Sunday, February 28, 2010

I love train travel for so many reasons - not only because, against all realistic statistical reassurance, I'm scared of falling out of the sky in an airplane - not of dying, but of the horror of the fall. It doesn't make sense but it's there, that fear.

But there is more to my love of train travel than fear of flying..Sunday morning early I stirred in my sleep and opened my eyes to a scarlet moon set, full and fat falling beneath the western horizon. I cherish riding contained within a little traveling microcosm of human life. As the train moves through deserts, mountains, cities, the Great Salton Sea, and wind mill farms, I wander the cars, or sit quietly typing in the lounge car and watch people and overhear their conversations.. A sleekly dressed, elegant lady in her eighties regales a scruffy self proclaimed recovering compulsive gambler with tales of train routes, accomodation and service past. She remembers elegance of train travel in the forties and fifies (nineteen, of course) but still enjoys traveling by Amtrak. Later, as we watch a flaming sunset from the lounge car, the recovering gambler recites by heart a truly moving poem he wrote about the loss of his loss of his marriage and family, a poem in which he claims his responsibility but doesn't attack himself. He says his healing comes form his God, and I hear that kind of spiritual connection in his poem. Back in my chair car, I hear a three way conversation between three Americans of Hispanic heritage talk about their lives. The lawyer from El Paso, the charismatic, opinionated lady, who strives to stay as feisty as her ninety six year old mother, and the quieter widowed lady who is making this trip to try to decide trying to decide whether to together as we see the Texas Mexico border through the train. They talk about growing up poor on frijoles and rice, how it's too bad the train has to serve "baby" food because grin goes can't handle spice. One woman shares, in a matter of fact voice, that her father was shot by accident because he was mistaken for an illegal immigrant. They talk about the price of giant jumping balloons commonly rented for birthday parties (tinka tinkas - never seen one, but they sound like fun). The charismatic lady picked grapes with the migrant farmers to pay for ballet lessens when she was thirteen, talks about it like it was a lark, and is grateful she was able to learn the lessons she coveted. Their conversation floats back and forth between Spanish and English, seamless, and glad I get at least some phrases of the Spanish.

I share lunch (community seating in the dining car) with a young man from a wealthy Brazilian family who loves to explore the United States by train. he tells me about the Amazon River, with it's alligators, the monkeys in the rain forest, how odd brown flat west Texas looks, how the Amazon is so big that when it flows into the sea you can see from space, the brown brackish water entering the blue salt sea. He says he got a good education in Brazil because his family has money, but that poor kids don't get many chances. Argentina he says is worse than Brazil, more dangerous, and so is Peru. He asks at least thirty questions about Native Americans in the UInited States, how the white settlers treated them, how they live now. I could anser at least a few. He repeats several times that Portuguese simply killed everyone they found when they settled Brazil, so there is no indigenous influence. There are flukey settlements in Brazil though, like a large city called America which was settled by Confederates after the southern loss of the Civil War. I learn so much on trains.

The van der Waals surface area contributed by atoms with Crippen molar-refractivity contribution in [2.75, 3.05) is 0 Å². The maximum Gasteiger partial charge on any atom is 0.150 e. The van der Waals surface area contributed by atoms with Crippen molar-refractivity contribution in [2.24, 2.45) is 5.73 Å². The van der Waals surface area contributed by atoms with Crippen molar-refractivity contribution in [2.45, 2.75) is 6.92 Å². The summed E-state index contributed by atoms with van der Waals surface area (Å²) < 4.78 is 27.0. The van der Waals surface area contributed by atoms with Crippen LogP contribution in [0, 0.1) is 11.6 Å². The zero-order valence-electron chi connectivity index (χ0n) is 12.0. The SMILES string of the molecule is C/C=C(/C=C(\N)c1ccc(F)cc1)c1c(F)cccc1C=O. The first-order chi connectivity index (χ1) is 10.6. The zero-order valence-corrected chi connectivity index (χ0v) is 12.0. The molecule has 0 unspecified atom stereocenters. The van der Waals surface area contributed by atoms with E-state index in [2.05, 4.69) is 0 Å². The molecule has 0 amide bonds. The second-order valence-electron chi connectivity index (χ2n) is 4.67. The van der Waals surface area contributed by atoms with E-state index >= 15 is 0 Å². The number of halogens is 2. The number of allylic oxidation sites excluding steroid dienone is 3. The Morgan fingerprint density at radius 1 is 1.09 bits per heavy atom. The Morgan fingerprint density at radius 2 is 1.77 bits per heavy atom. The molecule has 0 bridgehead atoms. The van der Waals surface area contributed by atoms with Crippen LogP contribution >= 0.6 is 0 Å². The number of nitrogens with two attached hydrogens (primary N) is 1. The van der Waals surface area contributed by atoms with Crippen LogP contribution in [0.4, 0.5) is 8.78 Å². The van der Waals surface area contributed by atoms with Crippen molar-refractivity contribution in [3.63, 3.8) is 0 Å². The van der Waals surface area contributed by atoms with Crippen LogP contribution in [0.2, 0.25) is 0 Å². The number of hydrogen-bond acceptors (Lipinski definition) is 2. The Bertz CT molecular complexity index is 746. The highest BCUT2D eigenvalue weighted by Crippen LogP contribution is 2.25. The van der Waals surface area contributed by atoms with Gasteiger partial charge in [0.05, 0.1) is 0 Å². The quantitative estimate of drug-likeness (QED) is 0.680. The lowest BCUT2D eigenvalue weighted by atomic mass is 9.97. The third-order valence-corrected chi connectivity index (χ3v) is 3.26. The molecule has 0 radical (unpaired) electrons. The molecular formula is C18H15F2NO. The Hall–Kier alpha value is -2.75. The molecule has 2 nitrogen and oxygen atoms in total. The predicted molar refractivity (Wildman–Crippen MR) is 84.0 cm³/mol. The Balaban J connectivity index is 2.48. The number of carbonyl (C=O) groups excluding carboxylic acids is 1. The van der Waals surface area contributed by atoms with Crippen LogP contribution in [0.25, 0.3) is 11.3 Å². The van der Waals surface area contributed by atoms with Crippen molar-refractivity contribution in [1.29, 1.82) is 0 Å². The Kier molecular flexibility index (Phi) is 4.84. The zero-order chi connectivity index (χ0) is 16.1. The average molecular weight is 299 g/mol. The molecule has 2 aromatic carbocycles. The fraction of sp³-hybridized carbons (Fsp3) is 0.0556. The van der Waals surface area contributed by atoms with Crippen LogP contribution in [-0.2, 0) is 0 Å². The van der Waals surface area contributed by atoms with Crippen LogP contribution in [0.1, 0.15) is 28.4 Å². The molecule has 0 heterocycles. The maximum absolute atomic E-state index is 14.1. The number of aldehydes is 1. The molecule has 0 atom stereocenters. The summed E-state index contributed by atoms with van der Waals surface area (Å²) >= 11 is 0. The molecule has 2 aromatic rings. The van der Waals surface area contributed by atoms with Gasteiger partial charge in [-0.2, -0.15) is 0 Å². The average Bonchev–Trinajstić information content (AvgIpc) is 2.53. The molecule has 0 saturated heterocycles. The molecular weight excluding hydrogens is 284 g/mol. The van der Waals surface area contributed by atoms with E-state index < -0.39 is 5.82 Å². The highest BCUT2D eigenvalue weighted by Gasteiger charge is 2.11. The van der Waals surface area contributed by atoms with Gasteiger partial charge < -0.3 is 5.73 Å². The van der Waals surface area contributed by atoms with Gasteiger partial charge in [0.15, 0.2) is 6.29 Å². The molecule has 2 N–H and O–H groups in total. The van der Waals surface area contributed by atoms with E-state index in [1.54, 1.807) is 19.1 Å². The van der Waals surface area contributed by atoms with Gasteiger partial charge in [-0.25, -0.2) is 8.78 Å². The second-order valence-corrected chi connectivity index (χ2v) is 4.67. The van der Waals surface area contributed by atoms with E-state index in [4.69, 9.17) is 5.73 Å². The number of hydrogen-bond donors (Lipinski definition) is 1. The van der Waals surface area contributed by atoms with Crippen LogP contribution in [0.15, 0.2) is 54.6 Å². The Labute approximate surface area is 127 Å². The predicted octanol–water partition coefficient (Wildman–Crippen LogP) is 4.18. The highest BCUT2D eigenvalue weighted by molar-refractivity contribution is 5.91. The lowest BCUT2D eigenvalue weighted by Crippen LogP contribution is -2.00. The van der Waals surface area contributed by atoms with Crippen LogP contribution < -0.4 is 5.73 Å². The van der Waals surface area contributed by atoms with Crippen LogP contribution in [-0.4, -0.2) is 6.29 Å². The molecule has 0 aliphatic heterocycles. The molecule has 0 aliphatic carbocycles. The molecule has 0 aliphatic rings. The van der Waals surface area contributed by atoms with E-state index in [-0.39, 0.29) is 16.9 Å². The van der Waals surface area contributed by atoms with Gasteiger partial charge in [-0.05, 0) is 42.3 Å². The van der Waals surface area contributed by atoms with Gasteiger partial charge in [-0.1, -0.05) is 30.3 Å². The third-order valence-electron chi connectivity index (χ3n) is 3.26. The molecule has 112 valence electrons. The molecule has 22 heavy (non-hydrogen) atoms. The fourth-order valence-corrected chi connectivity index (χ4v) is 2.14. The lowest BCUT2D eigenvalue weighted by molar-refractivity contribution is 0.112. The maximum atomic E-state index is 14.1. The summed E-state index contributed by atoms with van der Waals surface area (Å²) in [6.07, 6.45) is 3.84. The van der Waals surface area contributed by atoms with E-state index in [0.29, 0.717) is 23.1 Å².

Ann said...

From your description, Victoria, I now MUST take an extended train trip. You took me back to the short train rides I took growing up in NJ (trains still are abundant on the east coast) trying to figure out the stories of the people and cities and buildings we passed.

Mary said...

Victoria, how interesting to picture the people you met on your train trip. My favorite is the 'sleekly dressed, elegant lady in her eighties.' How neat that she has traveled by train for decades. I find myself creating a mental picture of her.

I have taken short train trips between here and Chicago, in Tasmania, in Europe. But nothing as long as the journey you took by train. It is an experience I may never have, so it is fun to share YOUR journey vicariously.